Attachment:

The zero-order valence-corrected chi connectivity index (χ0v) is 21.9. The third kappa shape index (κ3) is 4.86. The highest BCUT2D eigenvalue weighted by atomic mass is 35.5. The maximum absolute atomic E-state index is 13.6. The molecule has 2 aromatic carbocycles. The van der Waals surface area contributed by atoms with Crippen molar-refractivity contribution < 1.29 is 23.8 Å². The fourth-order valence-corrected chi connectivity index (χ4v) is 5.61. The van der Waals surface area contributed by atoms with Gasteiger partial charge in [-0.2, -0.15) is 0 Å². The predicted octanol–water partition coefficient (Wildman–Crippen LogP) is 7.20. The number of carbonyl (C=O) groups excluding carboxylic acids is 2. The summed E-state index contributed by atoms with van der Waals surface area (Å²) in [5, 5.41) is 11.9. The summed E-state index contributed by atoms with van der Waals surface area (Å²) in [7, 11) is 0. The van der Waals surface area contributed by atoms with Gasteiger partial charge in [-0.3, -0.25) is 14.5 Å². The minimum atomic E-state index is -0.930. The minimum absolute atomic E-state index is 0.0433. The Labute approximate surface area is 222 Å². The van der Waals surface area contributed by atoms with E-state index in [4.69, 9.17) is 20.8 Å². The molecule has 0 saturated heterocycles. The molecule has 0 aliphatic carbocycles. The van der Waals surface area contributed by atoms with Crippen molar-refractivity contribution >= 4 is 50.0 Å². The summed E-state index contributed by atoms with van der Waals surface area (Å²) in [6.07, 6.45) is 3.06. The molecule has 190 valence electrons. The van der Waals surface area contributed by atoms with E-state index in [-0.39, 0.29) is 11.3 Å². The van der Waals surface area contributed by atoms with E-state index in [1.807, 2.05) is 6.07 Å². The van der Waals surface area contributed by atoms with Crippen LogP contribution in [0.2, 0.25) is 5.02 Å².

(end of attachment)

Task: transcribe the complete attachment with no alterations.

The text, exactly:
The zero-order valence-corrected chi connectivity index (χ0v) is 21.9. The third kappa shape index (κ3) is 4.86. The highest BCUT2D eigenvalue weighted by atomic mass is 35.5. The maximum absolute atomic E-state index is 13.6. The molecule has 2 aromatic carbocycles. The van der Waals surface area contributed by atoms with Crippen molar-refractivity contribution < 1.29 is 23.8 Å². The fourth-order valence-corrected chi connectivity index (χ4v) is 5.61. The van der Waals surface area contributed by atoms with Gasteiger partial charge in [-0.2, -0.15) is 0 Å². The predicted octanol–water partition coefficient (Wildman–Crippen LogP) is 7.20. The number of carbonyl (C=O) groups excluding carboxylic acids is 2. The summed E-state index contributed by atoms with van der Waals surface area (Å²) in [5, 5.41) is 11.9. The summed E-state index contributed by atoms with van der Waals surface area (Å²) in [7, 11) is 0. The van der Waals surface area contributed by atoms with Gasteiger partial charge in [-0.3, -0.25) is 14.5 Å². The minimum atomic E-state index is -0.930. The minimum absolute atomic E-state index is 0.0433. The Labute approximate surface area is 222 Å². The van der Waals surface area contributed by atoms with E-state index in [4.69, 9.17) is 20.8 Å². The molecule has 0 saturated heterocycles. The molecule has 0 aliphatic carbocycles. The van der Waals surface area contributed by atoms with Crippen molar-refractivity contribution >= 4 is 50.0 Å². The summed E-state index contributed by atoms with van der Waals surface area (Å²) in [6.07, 6.45) is 3.06. The molecule has 190 valence electrons. The van der Waals surface area contributed by atoms with E-state index in [-0.39, 0.29) is 11.3 Å². The van der Waals surface area contributed by atoms with E-state index in [1.807, 2.05) is 6.07 Å². The van der Waals surface area contributed by atoms with Crippen LogP contribution in [0.2, 0.25) is 5.02 Å².